Now in the Parallel controller, if the gain was halved (Kp = 0.5), then nothing would happen to the integral ramp rate as the two terms are not linked at all.  Therefore on a 10% step change in error, the P action would result in an output step of 5%, and the integral would still continue ramping up at the same rate as it did in the previous test with Kp = 1


Figure 4.


This is shown in the middle graph in Figure 4  It is now observed that the P action is repeated in time T/2 seconds.  Therefore the reason that the Parallel controller gets more cyclic when the gain is reduced, is because effectively the integral gets faster in relation to the P action.

In the Series and Ideal controllers where Kp is multiplied with the I term, the integral ramp rate is now reduced by 50%, and as can be seen in the bottom graph in Figure 4, I repeats the P action in T seconds.  Thus the relationship between P and I is maintained.


Figure 5.

The difference between the closed loop responses of Series and Parallel controllers controlling the same process with a reduction in the gain, but no change in integral, is shown in Figures 5, 6, and 7.

In Figure 5, the response for any of the three algorithms is the same provided Kp = 1.


In Figure 6, the response for the Series or Ideal is shown with Kp = 0.25, and the Parallel in Figure 7, also with Kp = 0.25.


Figure 6.

Figure 7.


Whereas the response on the former has become very slow, the Parallel has become much more cyclic.   This means that if one was using the Parallel algorithm and did indeed wish to reduce P by a factor of 4 to slow the response down, then you would also have to increase (lengthen) the integral by the same factor.

Thus the Parallel algorithm makes life extremely difficult for the poor instrument specialist, as tuning is made very much more complicated, as one has to adjust all the parameters simultaneously.  On the Series or Ideal algorithms on self-regulating processes, once you have got the correct I (or I + D) settings, then you can leave those terms alone and play only with the P “knob” to obtain the desired response.

As mentioned in a previous article in this series, I have found that people who were “wizards” in tuning in their plants when they worked on older controllers, lost their “art” completely when newer computerised controllers were introduced which have the Parallel algorithm.  This is because there is a completely different “feel” to the tuning.
Fortunately there was such resistance from users in the early days of computerised control systems with the Parallel algorithm, that manufacturers generally now offer the user a choice between the Parallel, and at least one of the others.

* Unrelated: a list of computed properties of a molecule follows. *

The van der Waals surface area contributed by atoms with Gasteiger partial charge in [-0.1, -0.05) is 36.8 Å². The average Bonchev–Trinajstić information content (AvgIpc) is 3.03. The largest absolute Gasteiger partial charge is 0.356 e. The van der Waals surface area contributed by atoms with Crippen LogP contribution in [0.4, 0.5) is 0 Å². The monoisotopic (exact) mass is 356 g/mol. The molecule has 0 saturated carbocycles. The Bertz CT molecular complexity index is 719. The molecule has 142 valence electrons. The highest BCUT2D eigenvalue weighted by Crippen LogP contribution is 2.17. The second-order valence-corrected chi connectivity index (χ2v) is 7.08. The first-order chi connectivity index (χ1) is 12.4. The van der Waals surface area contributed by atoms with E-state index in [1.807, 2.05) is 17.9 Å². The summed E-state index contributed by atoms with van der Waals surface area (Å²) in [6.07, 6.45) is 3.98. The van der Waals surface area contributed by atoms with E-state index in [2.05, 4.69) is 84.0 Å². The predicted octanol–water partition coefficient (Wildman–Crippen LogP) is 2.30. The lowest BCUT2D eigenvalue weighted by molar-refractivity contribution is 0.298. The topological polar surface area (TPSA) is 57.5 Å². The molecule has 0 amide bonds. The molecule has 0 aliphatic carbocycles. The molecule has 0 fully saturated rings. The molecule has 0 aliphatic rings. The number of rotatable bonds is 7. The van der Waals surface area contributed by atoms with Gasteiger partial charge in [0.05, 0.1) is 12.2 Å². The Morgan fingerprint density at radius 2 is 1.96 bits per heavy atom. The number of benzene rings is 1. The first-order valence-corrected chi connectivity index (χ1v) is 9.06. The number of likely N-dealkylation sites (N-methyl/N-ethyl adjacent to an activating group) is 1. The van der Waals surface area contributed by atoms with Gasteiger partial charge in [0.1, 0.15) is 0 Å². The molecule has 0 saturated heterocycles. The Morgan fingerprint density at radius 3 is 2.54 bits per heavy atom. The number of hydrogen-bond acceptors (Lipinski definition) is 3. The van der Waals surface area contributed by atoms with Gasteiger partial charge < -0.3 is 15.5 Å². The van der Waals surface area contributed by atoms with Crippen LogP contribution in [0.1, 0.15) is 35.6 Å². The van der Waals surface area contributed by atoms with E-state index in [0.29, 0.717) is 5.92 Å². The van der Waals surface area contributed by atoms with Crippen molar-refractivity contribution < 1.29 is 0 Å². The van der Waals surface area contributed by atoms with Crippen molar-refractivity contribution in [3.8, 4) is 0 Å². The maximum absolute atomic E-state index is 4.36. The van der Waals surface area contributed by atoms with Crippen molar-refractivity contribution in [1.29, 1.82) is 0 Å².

I would strongly recommend that you choose either the Series or Ideal.  It will make your life very much easier when it comes to tuning.

At the time of writing this article I was doing some optimisation on a very remote diamond mine in Southern Africa.  The mine has standardised on a particular make of PLC for all its controls.  Generally as PLC’s sometimes do not handle PID’s well, I always do some tests on them to check on the operation.  In this mine we tested three PLC’s all of the same model on different plants, and found that they were all reasonably accurate with the P action.  However they all had huge errors on the I timing response.  The errors ranged from –50% to +50%.  (The D response was not tested).

As the I function is completely time dependent, the problem obviously arises from the scan rate of how often the PID is executed in the PLC.  Unfortunately the manuals on the PLC’s were really terrible with extremely poor, limited, and confusing descriptions of the PID operation.  Also the plant personnel did not have any training on the PID operation.  Therefore it was impossible to say whether the problem was a manufacturing error or faulty programming.


The scan rate itself as actually measured on the controller’s output was very different to the setting in the controller’s programme in the PLC, and did not tie in with any of the information given in the manual.  The manual did however mention that PID block should be executed in a sequence free from interrupts.

Figure 8 shows one of the actual tests performed on the controller to check the P + I performance.  It can also be seen in the test how the integral ramp is very “wavy” which would indicate possible interrupts upsetting the PID timing execution.

The mine is now going to go back to the supplier to get help and more explanations on why the controllers are not performing properly, and as to why they are so far off specification.


Figure 8.